Early IIAs, when they made a reference to the environment, addressed the protection of the environment in hortatory terms, primarily in the preamble, in the form of mere “string references,” where the environment is simply mentioned along with other concerns or broader objectives such as, for example, economic cooperation between the countries. Over time, these objectives have found their way into the main body of the treaty and into obligations or exceptions to the extent that, very few recent treaties omit a reference to environmental protection nowadays.

In fact, traditional BITs protect investments made “in accordance with the laws and regulations” of the host country. This reference clearly includes environmental regulation and conformity with environmental standards of the host State among the conditions for an investment to be protected under the investment treaty. The BIT between Costa Rica and the Netherlands1 goes as far as providing, specifically in its Article 10 that covered investments are investment made in accordance with the laws and regulations of the host country, which includes “its laws and regulations on the environment.”

A reference to the necessity for investments to protect the environment of the host country can only reinforce the understanding that indeed, the environmental regulations of the host country form an integral part of the requirements for an investment to benefit from the advantageous status of protected investment and resort to international dispute settlement.

A First Evolution: Addressing the Pollution Haven Hypothesis.

The provisions in the IIAs contemporaneous to the NAFTA and the MAI negotiations are based on the assumption that environmental protection regulation in home and host countries of FDI may not be equally stringent and that countries may seek to attract heavily polluting industries by maintaining or setting low environmental standards as an incentive for investors. Along with other norms and standards, environmental regulation is seen as a means to pursue disguised protectionism and is a central issue in international trade and investment negotiations. It is still a mystery today what empirical evidence shows investors seeking to reduce production costs by locating their investment into “low”-standards host countries with a low level of environmental regulation while maintaining access to “high”-standards markets for their products. At least in comparison to other more obvious investment determinants such as labor costs, the availability of natural resources or the size of the market. Similarly, empirical evidence of countries actively pursuing such policies is scarce. Nowadays this phenomenon continues to raise concerns however at the international level and is known as the “carbon leakage hypothesis,” whereby investors in countries with stringent carbon regulations would relocate to countries with low levels of carbon. Under this hypothesis, there is fear that with the liberalization of investment rules and an increased competition for FDI, host States may decide to lower their environmental standards to attract investment from companies from industrialized countries with high carbon regulation standards. The resulting distortion in competition could result in environmental dumping, which could severely impact the protection of the environmental standard but also the free flow of investment and trade.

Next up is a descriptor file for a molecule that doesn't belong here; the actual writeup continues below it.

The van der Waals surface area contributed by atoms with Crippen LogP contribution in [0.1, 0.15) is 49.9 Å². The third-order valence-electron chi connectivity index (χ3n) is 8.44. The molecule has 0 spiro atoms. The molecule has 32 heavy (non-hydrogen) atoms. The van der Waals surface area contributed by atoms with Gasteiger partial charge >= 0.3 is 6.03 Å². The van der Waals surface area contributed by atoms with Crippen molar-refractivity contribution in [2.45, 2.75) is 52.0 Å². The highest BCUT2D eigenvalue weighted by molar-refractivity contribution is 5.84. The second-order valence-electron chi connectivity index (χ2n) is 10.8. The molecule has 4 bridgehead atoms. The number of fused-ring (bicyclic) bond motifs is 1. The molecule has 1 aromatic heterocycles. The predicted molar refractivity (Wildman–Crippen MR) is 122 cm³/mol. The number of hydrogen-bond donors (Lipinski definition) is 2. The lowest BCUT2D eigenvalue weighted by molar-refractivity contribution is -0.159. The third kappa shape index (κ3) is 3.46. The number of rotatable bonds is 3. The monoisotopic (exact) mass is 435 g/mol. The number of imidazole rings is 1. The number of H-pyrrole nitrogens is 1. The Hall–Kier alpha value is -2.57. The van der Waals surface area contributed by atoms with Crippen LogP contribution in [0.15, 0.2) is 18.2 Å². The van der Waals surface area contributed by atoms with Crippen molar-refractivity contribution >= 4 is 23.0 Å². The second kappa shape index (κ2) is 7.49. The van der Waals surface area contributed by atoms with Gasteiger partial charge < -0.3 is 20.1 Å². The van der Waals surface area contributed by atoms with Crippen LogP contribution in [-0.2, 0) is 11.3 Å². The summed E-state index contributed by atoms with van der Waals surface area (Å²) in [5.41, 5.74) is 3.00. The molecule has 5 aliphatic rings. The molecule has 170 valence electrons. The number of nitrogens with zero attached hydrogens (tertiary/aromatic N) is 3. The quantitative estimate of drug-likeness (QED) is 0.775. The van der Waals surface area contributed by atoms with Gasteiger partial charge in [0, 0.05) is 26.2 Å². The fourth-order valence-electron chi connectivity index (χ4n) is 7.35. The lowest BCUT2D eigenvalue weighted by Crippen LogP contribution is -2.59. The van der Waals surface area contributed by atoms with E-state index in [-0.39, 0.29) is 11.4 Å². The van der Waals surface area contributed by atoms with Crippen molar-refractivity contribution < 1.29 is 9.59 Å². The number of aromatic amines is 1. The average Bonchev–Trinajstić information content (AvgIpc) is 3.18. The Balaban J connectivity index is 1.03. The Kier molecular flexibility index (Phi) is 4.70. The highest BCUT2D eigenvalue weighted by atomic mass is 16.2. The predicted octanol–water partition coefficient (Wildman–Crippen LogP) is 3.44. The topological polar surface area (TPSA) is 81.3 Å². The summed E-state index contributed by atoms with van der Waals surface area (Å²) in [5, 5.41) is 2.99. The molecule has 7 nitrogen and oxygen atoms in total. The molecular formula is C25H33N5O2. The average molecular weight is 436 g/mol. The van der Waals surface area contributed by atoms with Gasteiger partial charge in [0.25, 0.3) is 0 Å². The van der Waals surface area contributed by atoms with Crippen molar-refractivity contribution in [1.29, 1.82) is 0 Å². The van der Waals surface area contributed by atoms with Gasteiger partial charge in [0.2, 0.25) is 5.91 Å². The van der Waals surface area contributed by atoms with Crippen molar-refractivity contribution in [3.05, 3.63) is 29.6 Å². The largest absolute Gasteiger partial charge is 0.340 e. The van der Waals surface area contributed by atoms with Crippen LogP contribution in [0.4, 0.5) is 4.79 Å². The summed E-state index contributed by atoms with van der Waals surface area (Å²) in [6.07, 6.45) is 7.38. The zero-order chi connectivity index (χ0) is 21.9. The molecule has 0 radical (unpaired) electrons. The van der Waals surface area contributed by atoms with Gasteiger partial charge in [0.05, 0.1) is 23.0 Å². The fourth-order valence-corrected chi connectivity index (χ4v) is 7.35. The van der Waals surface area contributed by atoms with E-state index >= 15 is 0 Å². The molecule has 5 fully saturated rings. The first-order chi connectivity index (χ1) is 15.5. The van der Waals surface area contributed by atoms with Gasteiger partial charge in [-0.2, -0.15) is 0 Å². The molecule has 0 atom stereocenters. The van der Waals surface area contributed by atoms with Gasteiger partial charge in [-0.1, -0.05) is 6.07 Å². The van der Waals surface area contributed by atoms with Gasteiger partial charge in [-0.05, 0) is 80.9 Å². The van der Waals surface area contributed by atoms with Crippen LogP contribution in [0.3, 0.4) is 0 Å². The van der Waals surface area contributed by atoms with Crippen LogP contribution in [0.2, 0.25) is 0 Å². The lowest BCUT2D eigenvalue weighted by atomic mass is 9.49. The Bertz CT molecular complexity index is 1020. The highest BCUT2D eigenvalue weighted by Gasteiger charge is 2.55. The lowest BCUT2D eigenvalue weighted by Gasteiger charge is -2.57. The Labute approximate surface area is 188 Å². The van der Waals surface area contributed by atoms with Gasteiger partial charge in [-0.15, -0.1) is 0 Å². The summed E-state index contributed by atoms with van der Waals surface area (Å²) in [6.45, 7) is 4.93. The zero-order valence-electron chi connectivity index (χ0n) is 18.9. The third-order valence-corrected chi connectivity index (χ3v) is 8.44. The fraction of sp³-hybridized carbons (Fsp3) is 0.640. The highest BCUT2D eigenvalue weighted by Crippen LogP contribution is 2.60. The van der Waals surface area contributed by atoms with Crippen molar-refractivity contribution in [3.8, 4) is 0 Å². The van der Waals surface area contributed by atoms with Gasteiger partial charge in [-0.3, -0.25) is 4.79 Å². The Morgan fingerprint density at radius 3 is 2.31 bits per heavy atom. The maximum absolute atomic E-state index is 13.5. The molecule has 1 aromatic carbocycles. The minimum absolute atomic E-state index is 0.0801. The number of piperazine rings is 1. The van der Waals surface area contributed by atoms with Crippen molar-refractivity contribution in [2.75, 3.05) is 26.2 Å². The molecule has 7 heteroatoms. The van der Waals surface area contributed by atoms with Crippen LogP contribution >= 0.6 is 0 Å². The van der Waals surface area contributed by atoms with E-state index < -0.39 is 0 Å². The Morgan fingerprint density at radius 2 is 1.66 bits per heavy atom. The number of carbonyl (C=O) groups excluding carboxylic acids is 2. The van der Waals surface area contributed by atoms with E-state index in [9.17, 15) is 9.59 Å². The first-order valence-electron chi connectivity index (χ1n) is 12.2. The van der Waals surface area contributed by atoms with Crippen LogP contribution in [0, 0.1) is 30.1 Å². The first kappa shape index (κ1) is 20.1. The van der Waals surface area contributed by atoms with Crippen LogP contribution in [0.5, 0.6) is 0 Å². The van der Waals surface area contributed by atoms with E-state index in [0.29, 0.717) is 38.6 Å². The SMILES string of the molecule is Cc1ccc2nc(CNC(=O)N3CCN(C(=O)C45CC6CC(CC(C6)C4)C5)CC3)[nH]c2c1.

IIAs have commonly approached this issue through commitments by contracting parties not to lower their environmental standards to attract investment, basically, not to engage in environmental dumping to attract investment projects.

FTA between Canada and Colombia of 2010) in Article 815: Health, Safety and Environmental Measures, states that:

The Parties recognize that it is inappropriate to encourage investment by relaxing domestic health, safety or environmental measures. Accordingly, a Party should not waive or otherwise derogate from, or offer to waive or otherwise derogate from, such measures as an encouragement for the establishment, acquisition, expansion or retention in its territory of an investment of an investor. If a Party considers that the other Party has offered such an encouragement, it may request consultations with the other Party. The Parties shall make every attempt through consultations and exchange of information to address the matter.

This provision is more typical to treaties that provide rights and obligations among member countries or contracting parties and not only for investors. They are more typically found in free-trade agreements. It is also typical of treaties that deal with liberalization of investment flows and the right of establishment for the foreign investors, hence of entry into the market and not so [Page64:] much of traditional bilateral investment treaties focused on protection of established investments made in accordance with the laws and regulations of the host country.